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Sikh hero gives emotional speech at Australian of the Year awards as the winners are revealed

A humble Sikh hero has made an emotional speech after being crowned Australia’s 2023 Local Hero as the rest of the night’s winners are revealed. 

Prime Minister Anthony Albanese announced NSW man Amar Singh, the founder of Turbans 4 Australia, was Australia’s 2023 Local Hero of the Year. 

Mr Singh has been credited with promoting multiculturalism and religious tolerance by supplying emergency relief to Australians in need. 

His efforts have seen essential supplies delivered to people impacted by drought, bushfires and floods as well as those vulnerable and isolated by Covid lockdowns.   

The Sikh hero made an emotional speech as he accepted his award. 

‘What we want to do is create not just an understanding of our culture but the cultures around us, of every beautiful food, lunch box,’ he said. 

‘Every kid I want them to be proud of their food, their language, their culture and their parents. As a practising member of a religious community, it’s good to see Australians from all faiths and all backgrounds treated I equally.

‘I don’t want somebody judged go for their turban or hijab.’

Prime Minister Anthony Albanese announced Amar Singh, the founder of Turbans 4 Australia, was Australia’s 2023 Local Hero at the Australian of the Year Awards on Wednesday night

Sikh hero Amar Singh made an emotional speech as he accepted his award from the prime minister at the ceremony on Wednesday

Sikh hero Amar Singh made an emotional speech as he accepted his award from the prime minister at the ceremony on Wednesday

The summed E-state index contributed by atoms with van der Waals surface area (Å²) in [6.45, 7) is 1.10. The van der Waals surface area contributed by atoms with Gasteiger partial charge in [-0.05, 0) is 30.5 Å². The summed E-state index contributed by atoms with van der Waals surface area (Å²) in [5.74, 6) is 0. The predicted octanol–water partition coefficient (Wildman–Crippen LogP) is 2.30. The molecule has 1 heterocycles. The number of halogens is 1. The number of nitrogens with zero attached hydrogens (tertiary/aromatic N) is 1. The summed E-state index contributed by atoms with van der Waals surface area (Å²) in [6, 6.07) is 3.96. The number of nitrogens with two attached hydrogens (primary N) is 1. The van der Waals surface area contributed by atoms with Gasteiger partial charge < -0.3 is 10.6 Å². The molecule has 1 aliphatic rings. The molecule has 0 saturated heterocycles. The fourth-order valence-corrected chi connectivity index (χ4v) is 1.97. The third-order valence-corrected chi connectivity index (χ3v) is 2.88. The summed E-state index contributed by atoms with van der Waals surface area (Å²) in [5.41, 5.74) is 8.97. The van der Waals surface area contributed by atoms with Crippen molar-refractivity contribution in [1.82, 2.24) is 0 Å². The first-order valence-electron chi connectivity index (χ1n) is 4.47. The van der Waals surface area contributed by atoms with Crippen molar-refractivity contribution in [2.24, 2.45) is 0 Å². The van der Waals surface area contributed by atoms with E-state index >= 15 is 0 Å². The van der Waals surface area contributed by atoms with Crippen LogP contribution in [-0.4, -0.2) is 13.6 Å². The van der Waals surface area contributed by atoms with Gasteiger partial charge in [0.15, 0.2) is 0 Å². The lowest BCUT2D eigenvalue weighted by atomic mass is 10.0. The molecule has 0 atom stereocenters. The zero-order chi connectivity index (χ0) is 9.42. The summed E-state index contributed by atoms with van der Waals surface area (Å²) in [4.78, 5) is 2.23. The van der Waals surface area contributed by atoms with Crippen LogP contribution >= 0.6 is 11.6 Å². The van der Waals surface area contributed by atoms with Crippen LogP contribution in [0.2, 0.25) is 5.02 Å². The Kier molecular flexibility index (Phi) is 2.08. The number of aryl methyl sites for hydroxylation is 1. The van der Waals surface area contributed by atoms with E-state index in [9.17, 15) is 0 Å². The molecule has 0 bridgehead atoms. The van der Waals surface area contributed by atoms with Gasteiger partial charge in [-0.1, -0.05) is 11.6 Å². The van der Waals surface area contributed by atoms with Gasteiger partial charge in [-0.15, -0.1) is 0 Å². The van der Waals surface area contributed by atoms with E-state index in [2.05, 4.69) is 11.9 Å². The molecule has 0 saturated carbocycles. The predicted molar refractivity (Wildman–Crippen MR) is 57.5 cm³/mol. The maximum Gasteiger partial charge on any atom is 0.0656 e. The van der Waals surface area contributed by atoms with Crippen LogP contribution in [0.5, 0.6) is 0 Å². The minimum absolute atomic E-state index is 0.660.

Soceroo Awer Mabil was soon after crowned the 2023 Young Australian of the Year with his proud mother and uncle accepting the award on his behalf. 

The talented winger is a co-founder of the not-for-profit organisation Barefoot to Boots, which aims for better health, education, and gender equality for refugees. 

Mabil grew up in a Kenyan refugee camp after his family fled civil war in Sudan, before moving to Australia with his mother and sister at just 10-years-old. 

‘I’ve been given an opportunity in such a beautiful country to be myself and for me the most important thing is to help the next generation and also inspire them to be themselves and follow their dreams,’ the Soceroo said. 

‘Australia gave me and my family that opportunity to follow our dreams. I reached out to my football family and collected all the football boots. 

‘I took them to the refugee camp where I was born and Barefoot to Boots has grown since. It has become something more than football.’

Soceroo Awer Mabil (pictured) was crowned the Young Australian of the Year with his proud mother and uncle accepting the award on his behalf

Soceroo Awer Mabil (pictured) was crowned the Young Australian of the Year with his proud mother and uncle accepting the award on his behalf

Professor Tom Calma, a strong supporter of the Indigenous Voice to Parliament, took the opportunity to encourage Australians to vote yes in the upcoming referendum

Professor Tom Calma, a strong supporter of the Indigenous Voice to Parliament, took the opportunity to encourage Australians to vote yes in the upcoming referendum

Mabil made a touching shout-out to his mother during the speech. 

I’d love to say thank you to my beautiful mother for always being there, for me and my siblings. And she’s always been there, single mum,’ he said.